It's a high bar to be considered a true brand advocate – a fan who will sing your station's praises to someone near and dear to them – but that's what true loyalty demands.
But what about those “7” and “8” scores – the ones on the cusp of being considered a “promoter?” What becomes of them?
In the Net Promoter scoring system, they're simply tossed, occupying a limbo position. These respondents like a brand – but not enough to enthusiastically recommend it to others.
A number of years ago, we started looking more closely at that group. In this year's survey, for example, they represent one in five respondents who don't fall on either side of the “promoters/detractors” scorecard. That's a lot of people who are close to being considered flag wavers for your radio stations.
Internally at Jacobs Media, we stopped ignoring them and even gave them a name – “Near Promoters.” And our reasoning was that while “detractors” may, in fact, be something of a heavy lift to covert into “promoters,” this group of “7s” and “8s” logically have the potential to be moved by tactical marketing and strategic action steps into becoming your brand advocates.
After all, if we could just nudge them a point or two, we could convert them from ambivalent fans into full-blown evangelists.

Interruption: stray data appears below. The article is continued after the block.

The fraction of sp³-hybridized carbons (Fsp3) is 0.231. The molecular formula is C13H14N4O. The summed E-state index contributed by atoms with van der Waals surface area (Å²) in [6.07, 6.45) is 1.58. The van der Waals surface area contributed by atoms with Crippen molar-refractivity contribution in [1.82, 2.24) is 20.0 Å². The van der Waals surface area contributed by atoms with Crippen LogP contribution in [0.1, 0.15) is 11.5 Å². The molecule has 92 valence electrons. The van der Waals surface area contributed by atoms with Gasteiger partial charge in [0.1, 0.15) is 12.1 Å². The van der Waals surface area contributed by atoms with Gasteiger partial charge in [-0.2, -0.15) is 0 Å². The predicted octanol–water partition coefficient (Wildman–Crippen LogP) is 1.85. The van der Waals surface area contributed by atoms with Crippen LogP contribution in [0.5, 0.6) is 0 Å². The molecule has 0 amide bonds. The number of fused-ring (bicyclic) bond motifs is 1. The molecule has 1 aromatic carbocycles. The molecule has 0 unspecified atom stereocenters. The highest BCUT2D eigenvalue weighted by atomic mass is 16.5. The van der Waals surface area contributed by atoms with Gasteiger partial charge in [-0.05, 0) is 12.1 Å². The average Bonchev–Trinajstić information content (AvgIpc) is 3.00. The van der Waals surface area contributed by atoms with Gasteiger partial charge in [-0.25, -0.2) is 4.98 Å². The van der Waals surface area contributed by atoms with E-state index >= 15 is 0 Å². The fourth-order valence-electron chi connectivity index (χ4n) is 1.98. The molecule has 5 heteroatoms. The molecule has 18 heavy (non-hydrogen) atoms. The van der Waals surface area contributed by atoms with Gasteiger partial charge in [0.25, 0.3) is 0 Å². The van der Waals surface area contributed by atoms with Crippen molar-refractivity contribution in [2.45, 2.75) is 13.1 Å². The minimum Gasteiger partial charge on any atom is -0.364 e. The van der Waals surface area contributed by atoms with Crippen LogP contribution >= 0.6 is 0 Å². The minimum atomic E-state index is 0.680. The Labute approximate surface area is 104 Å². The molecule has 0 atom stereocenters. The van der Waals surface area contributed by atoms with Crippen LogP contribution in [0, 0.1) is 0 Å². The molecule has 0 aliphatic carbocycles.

Rather than talking to P4 listeners or those who have all but abandoned radio altogether for streaming, satellite, or other substitutes, why not directly address the folks who walk into your church every week, but just don't leave anything in the collection plate?
How could a radio station pull that off? Where do you find them, and assuming you're able to actually locate them, what's your move to bring them into the fold?
Finding them isn't that hard. In fact, that's what we at Jacobs Media do every January and February. Email a short questionnaire with basic demographic questions – plus, the all-important Net Promoter scale. If you're collecting email addresses for a drawing, you'll be able to identify your “Near Promoters” as well as their in-boxes.